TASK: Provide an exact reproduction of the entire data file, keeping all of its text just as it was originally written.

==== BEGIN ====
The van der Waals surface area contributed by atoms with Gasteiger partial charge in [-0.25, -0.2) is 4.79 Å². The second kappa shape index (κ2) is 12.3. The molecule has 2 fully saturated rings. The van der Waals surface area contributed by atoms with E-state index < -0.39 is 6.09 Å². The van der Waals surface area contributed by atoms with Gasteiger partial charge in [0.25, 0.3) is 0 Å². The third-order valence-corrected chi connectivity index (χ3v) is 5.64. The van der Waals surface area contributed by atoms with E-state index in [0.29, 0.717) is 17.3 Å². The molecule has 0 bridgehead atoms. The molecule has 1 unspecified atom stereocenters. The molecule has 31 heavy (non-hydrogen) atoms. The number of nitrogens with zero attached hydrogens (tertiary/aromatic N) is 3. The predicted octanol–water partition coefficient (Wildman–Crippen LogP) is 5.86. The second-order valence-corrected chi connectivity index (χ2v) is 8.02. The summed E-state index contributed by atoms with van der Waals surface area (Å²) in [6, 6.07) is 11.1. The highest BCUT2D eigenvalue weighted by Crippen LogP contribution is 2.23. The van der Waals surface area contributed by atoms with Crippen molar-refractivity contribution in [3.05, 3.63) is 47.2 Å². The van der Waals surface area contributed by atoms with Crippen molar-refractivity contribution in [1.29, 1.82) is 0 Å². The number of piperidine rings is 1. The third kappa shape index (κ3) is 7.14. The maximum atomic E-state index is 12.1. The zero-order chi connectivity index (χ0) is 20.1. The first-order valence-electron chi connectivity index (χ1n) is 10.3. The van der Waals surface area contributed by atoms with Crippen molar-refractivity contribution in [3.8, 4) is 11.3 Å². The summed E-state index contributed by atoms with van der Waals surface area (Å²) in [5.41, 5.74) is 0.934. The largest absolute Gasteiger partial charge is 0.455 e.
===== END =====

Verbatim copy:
The van der Waals surface area contributed by atoms with Gasteiger partial charge in [-0.25, -0.2) is 4.79 Å². The second kappa shape index (κ2) is 12.3. The molecule has 2 fully saturated rings. The van der Waals surface area contributed by atoms with E-state index < -0.39 is 6.09 Å². The van der Waals surface area contributed by atoms with Gasteiger partial charge in [0.25, 0.3) is 0 Å². The third-order valence-corrected chi connectivity index (χ3v) is 5.64. The van der Waals surface area contributed by atoms with E-state index in [0.29, 0.717) is 17.3 Å². The molecule has 0 bridgehead atoms. The molecule has 1 unspecified atom stereocenters. The molecule has 31 heavy (non-hydrogen) atoms. The number of nitrogens with zero attached hydrogens (tertiary/aromatic N) is 3. The predicted octanol–water partition coefficient (Wildman–Crippen LogP) is 5.86. The second-order valence-corrected chi connectivity index (χ2v) is 8.02. The summed E-state index contributed by atoms with van der Waals surface area (Å²) in [6, 6.07) is 11.1. The highest BCUT2D eigenvalue weighted by Crippen LogP contribution is 2.23. The van der Waals surface area contributed by atoms with Crippen molar-refractivity contribution in [3.05, 3.63) is 47.2 Å². The van der Waals surface area contributed by atoms with Crippen molar-refractivity contribution in [1.29, 1.82) is 0 Å². The number of piperidine rings is 1. The third kappa shape index (κ3) is 7.14. The maximum atomic E-state index is 12.1. The zero-order chi connectivity index (χ0) is 20.1. The first-order valence-electron chi connectivity index (χ1n) is 10.3. The van der Waals surface area contributed by atoms with Crippen molar-refractivity contribution in [3.8, 4) is 11.3 Å². The summed E-state index contributed by atoms with van der Waals surface area (Å²) in [5.41, 5.74) is 0.934. The largest absolute Gasteiger partial charge is 0.455 e.